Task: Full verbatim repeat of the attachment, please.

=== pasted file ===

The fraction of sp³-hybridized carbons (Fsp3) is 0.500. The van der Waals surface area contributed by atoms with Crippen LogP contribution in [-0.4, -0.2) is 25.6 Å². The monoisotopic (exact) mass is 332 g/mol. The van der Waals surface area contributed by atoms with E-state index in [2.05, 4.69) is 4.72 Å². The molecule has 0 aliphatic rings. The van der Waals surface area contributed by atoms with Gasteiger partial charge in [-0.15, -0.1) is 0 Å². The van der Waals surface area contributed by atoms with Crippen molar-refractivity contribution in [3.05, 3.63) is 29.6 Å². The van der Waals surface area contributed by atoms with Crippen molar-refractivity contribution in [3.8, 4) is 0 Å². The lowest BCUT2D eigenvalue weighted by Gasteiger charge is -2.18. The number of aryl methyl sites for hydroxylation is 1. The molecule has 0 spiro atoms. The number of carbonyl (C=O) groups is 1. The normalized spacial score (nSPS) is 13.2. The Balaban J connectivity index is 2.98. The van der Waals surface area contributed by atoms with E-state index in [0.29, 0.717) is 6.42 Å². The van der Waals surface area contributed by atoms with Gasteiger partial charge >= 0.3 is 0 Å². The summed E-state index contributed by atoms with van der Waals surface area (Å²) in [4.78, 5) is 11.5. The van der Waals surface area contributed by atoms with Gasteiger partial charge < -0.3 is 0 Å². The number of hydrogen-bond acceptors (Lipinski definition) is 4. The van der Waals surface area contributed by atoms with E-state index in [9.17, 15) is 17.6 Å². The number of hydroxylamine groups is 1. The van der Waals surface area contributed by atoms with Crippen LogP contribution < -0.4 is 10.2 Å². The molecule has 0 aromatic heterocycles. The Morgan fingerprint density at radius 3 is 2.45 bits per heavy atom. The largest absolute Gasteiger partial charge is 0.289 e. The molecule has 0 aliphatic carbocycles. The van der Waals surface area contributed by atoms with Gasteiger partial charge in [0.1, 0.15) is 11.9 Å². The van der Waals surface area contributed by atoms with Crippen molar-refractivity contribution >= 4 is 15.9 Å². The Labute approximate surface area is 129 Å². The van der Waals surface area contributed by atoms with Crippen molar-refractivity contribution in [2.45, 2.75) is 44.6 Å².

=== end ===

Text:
The fraction of sp³-hybridized carbons (Fsp3) is 0.500. The van der Waals surface area contributed by atoms with Crippen LogP contribution in [-0.4, -0.2) is 25.6 Å². The monoisotopic (exact) mass is 332 g/mol. The van der Waals surface area contributed by atoms with E-state index in [2.05, 4.69) is 4.72 Å². The molecule has 0 aliphatic rings. The van der Waals surface area contributed by atoms with Gasteiger partial charge in [-0.15, -0.1) is 0 Å². The van der Waals surface area contributed by atoms with Crippen molar-refractivity contribution in [3.05, 3.63) is 29.6 Å². The van der Waals surface area contributed by atoms with Crippen molar-refractivity contribution in [3.8, 4) is 0 Å². The lowest BCUT2D eigenvalue weighted by Gasteiger charge is -2.18. The number of aryl methyl sites for hydroxylation is 1. The molecule has 0 spiro atoms. The number of carbonyl (C=O) groups is 1. The normalized spacial score (nSPS) is 13.2. The Balaban J connectivity index is 2.98. The van der Waals surface area contributed by atoms with E-state index in [0.29, 0.717) is 6.42 Å². The van der Waals surface area contributed by atoms with Gasteiger partial charge >= 0.3 is 0 Å². The summed E-state index contributed by atoms with van der Waals surface area (Å²) in [4.78, 5) is 11.5. The van der Waals surface area contributed by atoms with Gasteiger partial charge < -0.3 is 0 Å². The number of hydrogen-bond acceptors (Lipinski definition) is 4. The van der Waals surface area contributed by atoms with E-state index in [9.17, 15) is 17.6 Å². The number of hydroxylamine groups is 1. The van der Waals surface area contributed by atoms with Crippen LogP contribution < -0.4 is 10.2 Å². The molecule has 0 aromatic heterocycles. The Morgan fingerprint density at radius 3 is 2.45 bits per heavy atom. The largest absolute Gasteiger partial charge is 0.289 e. The molecule has 0 aliphatic carbocycles. The van der Waals surface area contributed by atoms with Gasteiger partial charge in [0.1, 0.15) is 11.9 Å². The van der Waals surface area contributed by atoms with Crippen molar-refractivity contribution >= 4 is 15.9 Å². The Labute approximate surface area is 129 Å². The van der Waals surface area contributed by atoms with Crippen molar-refractivity contribution in [2.45, 2.75) is 44.6 Å².